Try AA

Alcoholics Anonymous is the most widely available form of intervention and care for alcohol as well as all other types of addiction. It is anonymous, free, there are meetings at virtually all times of the day and there are many locations. It might be wise to go to an AA meeting even if you think this is not for you. You will meet people who will be glad to give you advice and suggestions from their own experience; and hear from them about treatment options. It may not be for you but it could give you some valuable information and it won't cost a thing.

See a specialty physician if you have an opiate problem

If you have a problem with opiates (heroin, methadone, Vicodin, OxyContin, etc.) and do not wish to go to a methadone maintenance program see a doctor who is trained and licensed to provide buprenorphine, which has the brand names Suboxone or Subutex. This is a relatively new medication for the treatment of opiate dependence which is very effective in reducing craving and use. This treatment will also likely involve counseling in addition to the medication, but this too can be provided in a confidential manner. You can find the name of a physician near you who can provide buprenorphine by an Internet search using the name of the medication.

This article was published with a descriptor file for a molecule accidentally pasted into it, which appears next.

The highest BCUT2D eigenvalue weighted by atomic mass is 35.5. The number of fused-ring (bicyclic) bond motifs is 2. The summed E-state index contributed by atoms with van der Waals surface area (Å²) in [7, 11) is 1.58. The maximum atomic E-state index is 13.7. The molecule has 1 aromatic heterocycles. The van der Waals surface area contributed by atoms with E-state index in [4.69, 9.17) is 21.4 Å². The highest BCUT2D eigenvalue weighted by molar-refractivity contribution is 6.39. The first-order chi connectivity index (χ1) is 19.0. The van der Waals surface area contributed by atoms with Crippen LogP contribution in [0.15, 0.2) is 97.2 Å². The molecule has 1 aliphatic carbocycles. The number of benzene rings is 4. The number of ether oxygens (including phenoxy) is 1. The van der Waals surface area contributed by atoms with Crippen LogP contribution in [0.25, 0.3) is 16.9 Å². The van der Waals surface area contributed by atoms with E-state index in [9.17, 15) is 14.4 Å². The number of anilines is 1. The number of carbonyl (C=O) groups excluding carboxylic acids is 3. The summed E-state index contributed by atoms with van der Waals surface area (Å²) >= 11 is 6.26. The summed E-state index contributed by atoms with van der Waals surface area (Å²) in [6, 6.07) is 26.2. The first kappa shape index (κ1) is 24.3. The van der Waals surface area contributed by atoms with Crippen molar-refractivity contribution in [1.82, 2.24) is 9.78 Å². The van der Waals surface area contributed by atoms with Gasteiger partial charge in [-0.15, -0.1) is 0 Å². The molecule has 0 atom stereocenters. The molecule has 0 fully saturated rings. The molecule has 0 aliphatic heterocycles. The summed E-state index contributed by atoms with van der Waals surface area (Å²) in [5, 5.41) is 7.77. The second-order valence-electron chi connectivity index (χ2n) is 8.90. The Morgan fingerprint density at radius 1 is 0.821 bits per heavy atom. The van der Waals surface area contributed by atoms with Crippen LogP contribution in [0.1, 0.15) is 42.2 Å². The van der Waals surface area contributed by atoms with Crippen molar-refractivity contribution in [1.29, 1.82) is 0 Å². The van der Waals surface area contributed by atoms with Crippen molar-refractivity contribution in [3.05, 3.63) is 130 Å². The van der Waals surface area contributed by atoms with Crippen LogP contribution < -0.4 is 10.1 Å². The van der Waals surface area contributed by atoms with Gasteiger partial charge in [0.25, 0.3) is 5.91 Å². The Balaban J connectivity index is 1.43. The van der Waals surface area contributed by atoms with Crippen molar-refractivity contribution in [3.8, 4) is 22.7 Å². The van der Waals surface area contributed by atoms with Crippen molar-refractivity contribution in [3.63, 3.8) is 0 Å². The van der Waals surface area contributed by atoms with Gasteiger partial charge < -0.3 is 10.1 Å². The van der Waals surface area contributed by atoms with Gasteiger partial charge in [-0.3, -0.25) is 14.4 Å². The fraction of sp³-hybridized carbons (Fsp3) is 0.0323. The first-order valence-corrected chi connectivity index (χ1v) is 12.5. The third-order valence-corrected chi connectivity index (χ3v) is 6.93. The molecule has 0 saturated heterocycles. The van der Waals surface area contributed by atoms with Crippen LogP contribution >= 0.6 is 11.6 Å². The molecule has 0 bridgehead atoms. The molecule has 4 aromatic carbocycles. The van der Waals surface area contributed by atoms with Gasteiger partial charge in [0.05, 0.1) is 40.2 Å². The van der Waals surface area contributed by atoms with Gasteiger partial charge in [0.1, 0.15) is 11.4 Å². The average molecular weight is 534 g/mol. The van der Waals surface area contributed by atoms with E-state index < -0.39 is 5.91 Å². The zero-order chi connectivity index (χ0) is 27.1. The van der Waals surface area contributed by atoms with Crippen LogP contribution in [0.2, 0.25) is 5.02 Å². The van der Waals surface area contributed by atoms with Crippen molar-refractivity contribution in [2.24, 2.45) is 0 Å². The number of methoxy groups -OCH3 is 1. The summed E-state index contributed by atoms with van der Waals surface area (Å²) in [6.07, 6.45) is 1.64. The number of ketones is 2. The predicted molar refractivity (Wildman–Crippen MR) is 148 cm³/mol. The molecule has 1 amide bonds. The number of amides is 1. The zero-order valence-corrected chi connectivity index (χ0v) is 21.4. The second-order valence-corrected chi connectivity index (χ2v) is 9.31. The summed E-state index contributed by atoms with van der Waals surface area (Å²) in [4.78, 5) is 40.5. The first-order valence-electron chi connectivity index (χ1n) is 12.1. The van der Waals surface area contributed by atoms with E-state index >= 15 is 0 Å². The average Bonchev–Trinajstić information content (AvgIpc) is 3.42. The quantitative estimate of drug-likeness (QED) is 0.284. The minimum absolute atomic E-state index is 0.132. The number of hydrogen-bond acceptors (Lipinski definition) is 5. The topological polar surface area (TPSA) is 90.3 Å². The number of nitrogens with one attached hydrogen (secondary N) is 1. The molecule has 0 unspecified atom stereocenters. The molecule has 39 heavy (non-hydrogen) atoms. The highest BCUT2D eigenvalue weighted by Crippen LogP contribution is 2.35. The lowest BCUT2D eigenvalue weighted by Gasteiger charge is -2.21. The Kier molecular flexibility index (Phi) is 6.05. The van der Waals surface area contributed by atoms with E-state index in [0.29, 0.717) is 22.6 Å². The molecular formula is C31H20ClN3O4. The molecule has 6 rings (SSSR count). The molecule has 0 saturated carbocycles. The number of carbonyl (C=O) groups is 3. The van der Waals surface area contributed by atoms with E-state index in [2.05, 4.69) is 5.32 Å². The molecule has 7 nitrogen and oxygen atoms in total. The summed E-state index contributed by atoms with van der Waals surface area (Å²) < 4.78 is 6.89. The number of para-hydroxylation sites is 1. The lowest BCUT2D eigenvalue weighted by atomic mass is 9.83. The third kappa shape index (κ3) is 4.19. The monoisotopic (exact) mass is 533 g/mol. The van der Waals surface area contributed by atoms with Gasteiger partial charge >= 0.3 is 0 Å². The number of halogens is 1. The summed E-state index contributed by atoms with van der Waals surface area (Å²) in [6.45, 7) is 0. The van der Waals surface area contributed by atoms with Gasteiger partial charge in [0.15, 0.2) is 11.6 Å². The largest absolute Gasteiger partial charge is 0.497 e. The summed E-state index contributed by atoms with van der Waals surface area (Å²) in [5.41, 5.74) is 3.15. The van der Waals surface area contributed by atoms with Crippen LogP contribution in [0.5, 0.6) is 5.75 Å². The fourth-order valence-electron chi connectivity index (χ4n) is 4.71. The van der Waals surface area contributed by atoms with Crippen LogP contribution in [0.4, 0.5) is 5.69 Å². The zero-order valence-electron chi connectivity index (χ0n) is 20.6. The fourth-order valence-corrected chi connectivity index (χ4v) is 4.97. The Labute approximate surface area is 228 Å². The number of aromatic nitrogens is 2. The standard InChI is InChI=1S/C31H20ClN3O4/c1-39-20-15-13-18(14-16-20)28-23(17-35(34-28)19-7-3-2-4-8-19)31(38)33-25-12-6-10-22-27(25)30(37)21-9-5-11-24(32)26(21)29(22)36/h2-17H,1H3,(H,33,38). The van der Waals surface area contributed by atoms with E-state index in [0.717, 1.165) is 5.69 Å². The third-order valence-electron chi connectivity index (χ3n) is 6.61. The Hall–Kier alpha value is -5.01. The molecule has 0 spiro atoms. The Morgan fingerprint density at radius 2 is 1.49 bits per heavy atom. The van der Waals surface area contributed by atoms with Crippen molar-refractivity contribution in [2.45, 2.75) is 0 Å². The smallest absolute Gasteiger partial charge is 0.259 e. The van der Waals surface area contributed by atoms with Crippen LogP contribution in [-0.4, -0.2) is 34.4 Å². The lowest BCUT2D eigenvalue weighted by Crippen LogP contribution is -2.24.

I have a substance use problem that I cannot manage, even with counseling or medication.

If self-management efforts have not worked, it may be time to seek specialty care. Within the category of specialty care programs there are many options. Think about the nature and severity of the problems you are experiencing as you decide which option might be best. Consider the following questions as you make your decisions:

Do you need detoxification or stabilization?

If your use of various substances has really gotten out of control, or you have used significant amounts of various substances for extended periods of time; or you have used significant amounts of alcohol, opiates (heroin, methadone, OxyContin, etc.) you may need a period of medical care to help you stop use safely.